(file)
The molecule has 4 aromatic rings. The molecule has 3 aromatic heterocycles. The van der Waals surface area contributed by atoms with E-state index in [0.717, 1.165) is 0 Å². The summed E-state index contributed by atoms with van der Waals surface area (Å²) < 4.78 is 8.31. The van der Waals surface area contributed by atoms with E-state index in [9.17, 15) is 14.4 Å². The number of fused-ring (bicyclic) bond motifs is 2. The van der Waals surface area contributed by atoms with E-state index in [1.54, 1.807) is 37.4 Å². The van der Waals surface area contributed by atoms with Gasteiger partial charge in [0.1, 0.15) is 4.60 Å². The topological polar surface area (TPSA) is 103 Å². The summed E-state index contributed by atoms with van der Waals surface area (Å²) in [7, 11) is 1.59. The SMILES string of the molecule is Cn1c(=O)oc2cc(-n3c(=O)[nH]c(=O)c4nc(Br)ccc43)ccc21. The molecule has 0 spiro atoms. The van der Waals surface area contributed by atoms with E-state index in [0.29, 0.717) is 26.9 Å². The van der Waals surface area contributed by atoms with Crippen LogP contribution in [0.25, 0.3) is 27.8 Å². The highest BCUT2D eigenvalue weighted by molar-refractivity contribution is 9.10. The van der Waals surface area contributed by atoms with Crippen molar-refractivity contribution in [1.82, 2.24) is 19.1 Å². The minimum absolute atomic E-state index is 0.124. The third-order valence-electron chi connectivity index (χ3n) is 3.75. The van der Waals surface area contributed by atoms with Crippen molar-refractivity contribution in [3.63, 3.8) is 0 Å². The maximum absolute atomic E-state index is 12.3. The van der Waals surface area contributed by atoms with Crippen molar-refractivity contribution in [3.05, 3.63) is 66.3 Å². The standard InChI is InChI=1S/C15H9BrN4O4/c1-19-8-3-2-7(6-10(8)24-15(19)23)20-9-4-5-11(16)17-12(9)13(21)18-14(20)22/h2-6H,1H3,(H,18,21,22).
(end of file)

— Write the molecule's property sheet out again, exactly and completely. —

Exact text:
The molecule has 4 aromatic rings. The molecule has 3 aromatic heterocycles. The van der Waals surface area contributed by atoms with E-state index in [0.717, 1.165) is 0 Å². The summed E-state index contributed by atoms with van der Waals surface area (Å²) < 4.78 is 8.31. The van der Waals surface area contributed by atoms with E-state index in [9.17, 15) is 14.4 Å². The number of fused-ring (bicyclic) bond motifs is 2. The van der Waals surface area contributed by atoms with E-state index in [1.54, 1.807) is 37.4 Å². The van der Waals surface area contributed by atoms with Gasteiger partial charge in [0.1, 0.15) is 4.60 Å². The topological polar surface area (TPSA) is 103 Å². The summed E-state index contributed by atoms with van der Waals surface area (Å²) in [7, 11) is 1.59. The SMILES string of the molecule is Cn1c(=O)oc2cc(-n3c(=O)[nH]c(=O)c4nc(Br)ccc43)ccc21. The molecule has 0 spiro atoms. The van der Waals surface area contributed by atoms with E-state index in [0.29, 0.717) is 26.9 Å². The van der Waals surface area contributed by atoms with Crippen LogP contribution in [0.25, 0.3) is 27.8 Å². The highest BCUT2D eigenvalue weighted by molar-refractivity contribution is 9.10. The van der Waals surface area contributed by atoms with Crippen molar-refractivity contribution in [1.82, 2.24) is 19.1 Å². The minimum absolute atomic E-state index is 0.124. The third-order valence-electron chi connectivity index (χ3n) is 3.75. The van der Waals surface area contributed by atoms with Crippen molar-refractivity contribution in [3.63, 3.8) is 0 Å². The maximum absolute atomic E-state index is 12.3. The van der Waals surface area contributed by atoms with Crippen molar-refractivity contribution in [3.05, 3.63) is 66.3 Å². The standard InChI is InChI=1S/C15H9BrN4O4/c1-19-8-3-2-7(6-10(8)24-15(19)23)20-9-4-5-11(16)17-12(9)13(21)18-14(20)22/h2-6H,1H3,(H,18,21,22).